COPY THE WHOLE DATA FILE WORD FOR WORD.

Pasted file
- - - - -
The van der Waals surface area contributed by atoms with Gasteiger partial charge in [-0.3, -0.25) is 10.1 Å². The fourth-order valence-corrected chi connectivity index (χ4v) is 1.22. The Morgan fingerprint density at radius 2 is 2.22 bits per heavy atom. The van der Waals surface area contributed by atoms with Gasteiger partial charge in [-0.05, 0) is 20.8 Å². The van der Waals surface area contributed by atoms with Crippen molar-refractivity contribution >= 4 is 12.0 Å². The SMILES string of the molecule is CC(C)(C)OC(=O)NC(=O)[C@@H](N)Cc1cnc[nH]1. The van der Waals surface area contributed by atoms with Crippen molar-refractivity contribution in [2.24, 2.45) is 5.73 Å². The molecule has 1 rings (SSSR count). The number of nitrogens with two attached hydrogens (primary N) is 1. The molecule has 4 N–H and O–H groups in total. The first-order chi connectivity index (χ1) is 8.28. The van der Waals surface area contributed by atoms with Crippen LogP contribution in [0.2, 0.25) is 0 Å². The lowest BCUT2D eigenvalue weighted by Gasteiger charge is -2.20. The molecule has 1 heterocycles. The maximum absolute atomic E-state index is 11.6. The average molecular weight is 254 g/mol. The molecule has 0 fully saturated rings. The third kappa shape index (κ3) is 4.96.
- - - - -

The van der Waals surface area contributed by atoms with Gasteiger partial charge in [-0.3, -0.25) is 10.1 Å². The fourth-order valence-corrected chi connectivity index (χ4v) is 1.22. The Morgan fingerprint density at radius 2 is 2.22 bits per heavy atom. The van der Waals surface area contributed by atoms with Gasteiger partial charge in [-0.05, 0) is 20.8 Å². The van der Waals surface area contributed by atoms with Crippen molar-refractivity contribution >= 4 is 12.0 Å². The SMILES string of the molecule is CC(C)(C)OC(=O)NC(=O)[C@@H](N)Cc1cnc[nH]1. The van der Waals surface area contributed by atoms with Crippen molar-refractivity contribution in [2.24, 2.45) is 5.73 Å². The molecule has 1 rings (SSSR count). The number of nitrogens with two attached hydrogens (primary N) is 1. The molecule has 4 N–H and O–H groups in total. The first-order chi connectivity index (χ1) is 8.28. The van der Waals surface area contributed by atoms with Crippen LogP contribution in [0.2, 0.25) is 0 Å². The lowest BCUT2D eigenvalue weighted by Gasteiger charge is -2.20. The molecule has 1 heterocycles. The maximum absolute atomic E-state index is 11.6. The average molecular weight is 254 g/mol. The molecule has 0 fully saturated rings. The third kappa shape index (κ3) is 4.96.